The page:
Universities 'dumbing down on maths' to fill places

 
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Universities are having to dumb down the maths requirements on some of their courses in order to fill places, a report says.

It maintains that nearly two-thirds of the students accepted on courses needing post-GCSE maths do not have those skills.

The Advisory Committee on Mathematics Education report argues that this causes problems for students.

Ministers want students who fail GCSE maths to take it up to the age of 18.

The Acme report says 180,000 UK students entering university every year will encounter a significant amount of maths.

Filtering tool

A further 150,000 students in social sciences face some maths.

Start Quote

If their mathematics is weak, students will struggle”

End Quote Acme report

But only about 125,000 students continue studying maths beyond GCSE level.

The report said that for more selective universities, such as those in the Russell Group who tend to ask for higher A-level grades, mathematics requirements can be a useful filtering tool.

For less prestigious universities, "the inclusion of mathematical requirements can reduce the number of applicants to unsustainably low levels", it says.

The report quotes a tutor on a foundations-of-computing course, which includes mathematics that students need to complete their computing degrees.

The tutor says 70% of pupils do not have maths beyond GCSE and some of these are not the higher level of the qualification.

"The tutor of this course estimates that if a stronger mathematics background could be assumed for the cohort then this module could be shortened," it adds.

'Significant mathematical demands'

This would make room for an extra computing topic, the tutor said.

And the report refers to two chemistry tutors who said although their course did not require A-level mathematics it should do so.

It added: "There are clearly significant mathematical demands within chemistry degrees, and chemistry departments address this by aiming to ensure that their students study mathematics within their course.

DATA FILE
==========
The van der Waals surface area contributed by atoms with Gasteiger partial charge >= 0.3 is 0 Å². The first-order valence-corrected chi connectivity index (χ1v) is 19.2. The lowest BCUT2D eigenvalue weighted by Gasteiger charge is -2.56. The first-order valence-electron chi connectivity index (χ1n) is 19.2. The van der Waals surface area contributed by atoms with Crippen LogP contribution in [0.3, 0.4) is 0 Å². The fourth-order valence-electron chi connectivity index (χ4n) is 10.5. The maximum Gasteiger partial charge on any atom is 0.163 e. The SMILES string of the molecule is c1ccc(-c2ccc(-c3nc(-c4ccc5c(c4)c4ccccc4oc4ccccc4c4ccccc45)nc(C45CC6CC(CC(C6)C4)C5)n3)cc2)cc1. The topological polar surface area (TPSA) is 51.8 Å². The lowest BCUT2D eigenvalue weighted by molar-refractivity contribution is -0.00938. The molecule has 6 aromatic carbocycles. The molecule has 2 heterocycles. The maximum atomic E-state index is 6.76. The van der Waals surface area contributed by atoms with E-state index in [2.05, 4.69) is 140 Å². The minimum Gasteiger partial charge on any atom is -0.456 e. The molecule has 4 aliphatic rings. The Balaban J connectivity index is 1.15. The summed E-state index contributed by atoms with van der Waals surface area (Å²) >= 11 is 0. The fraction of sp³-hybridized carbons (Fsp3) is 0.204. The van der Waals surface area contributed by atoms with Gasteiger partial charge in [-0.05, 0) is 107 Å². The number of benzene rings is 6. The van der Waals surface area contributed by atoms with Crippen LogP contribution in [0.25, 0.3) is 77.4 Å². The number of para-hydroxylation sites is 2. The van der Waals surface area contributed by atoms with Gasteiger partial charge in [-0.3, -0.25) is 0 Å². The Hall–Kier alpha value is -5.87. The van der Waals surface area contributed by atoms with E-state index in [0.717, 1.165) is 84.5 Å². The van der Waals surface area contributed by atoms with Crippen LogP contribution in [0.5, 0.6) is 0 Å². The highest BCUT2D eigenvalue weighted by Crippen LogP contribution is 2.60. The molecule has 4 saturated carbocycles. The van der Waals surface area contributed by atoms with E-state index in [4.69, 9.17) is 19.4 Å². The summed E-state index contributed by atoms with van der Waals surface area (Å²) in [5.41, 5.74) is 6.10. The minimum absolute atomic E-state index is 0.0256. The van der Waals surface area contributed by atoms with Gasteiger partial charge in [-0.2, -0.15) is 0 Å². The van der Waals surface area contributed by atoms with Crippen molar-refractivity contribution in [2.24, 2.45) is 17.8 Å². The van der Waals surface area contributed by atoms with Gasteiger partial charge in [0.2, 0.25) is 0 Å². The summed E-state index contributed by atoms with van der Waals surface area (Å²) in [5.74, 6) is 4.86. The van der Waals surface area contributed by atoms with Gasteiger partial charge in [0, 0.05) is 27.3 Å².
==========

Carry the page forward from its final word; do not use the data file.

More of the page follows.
"However, if their mathematics is weak, students will struggle."

Dame Julia Higgins, who chairs the Advisory Committee on Mathematics Education, said all students should study maths until the age of 18.

She said: "In the last 30 years, many university subjects have become more mathematical but the number of students with the appropriate level of mathematical skills has not risen far enough to match this.

"In order to do this, additional courses need to be developed for study at the post-16 level."

The report also warned that some schools were discouraged by the system of league tables in England from entering many students for high-level maths courses, either at GCSE or A-level.

It also suggested that some students were being drilled to pass exams rather than understand mathematical concepts.

A Department for Education spokesman said: "All young people must be able to demonstrate their understanding of maths, whether they are going onto further study or into employment.

"A good qualification in maths is demanded by employers.

"That is why we have announced plans for all young people who fail to get a C or better in GCSE maths to study the subject up to 18, until they get a good qualification."

 

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  • rate this
    +2

    Comment number 72.

    Quality teaching of the basics at primary school level should be a priority. I know many primary teachers who will only teach the earlier years as they can't comfortably teach maths to ten year olds!

  • rate this
    +5

    Comment number 68.

    There's a cultural element to this. Maths has always been seen as a difficult subject, so it's always been OK to be bad a maths (even for people who do well at other academic subjects).

    Maths has a geeky, even nerdy, image. Time for a make over. Perhaps someone could do for maths what Brian Cox has done for the solar system.

  • rate this
    +2

    Comment number 56.

    On a more serious note, as a former lecturer (only 18 months out), the problem I found with many school leavers was that they could not contextualise any of the things they had been taught at school. It was as if they were being taught maths for the sake of maths, not because it can be applied to solving real problems. As a result, they saw it as a chore not a tool.

  • rate this
    +2

    Comment number 54.

    My son has just completed a PCGE to teach Maths at Secondary school after getting a degree in Maths & Statistics. I disagree that the teachers haven't got the knowledge - I did A level Maths and am an accountant; I struggled to understand most of his degree work and was impressed at the level of teaching material he produced in his PCGE. It is the system of 'no failure' that is to blame.

  • rate this
    +13

    Comment number 11.

    In addition to this - we must remember that these students are the future of our country, and instead of dumbing down curriculums/exams to achieve better results, we should push them to exceed expectations so that the uk is not at a disadvantage in the future. I am a Maths teacher, and I have taught in both the UK and in Asia, and my top set GCSE students in th UK were embarassingly miles behind.

 

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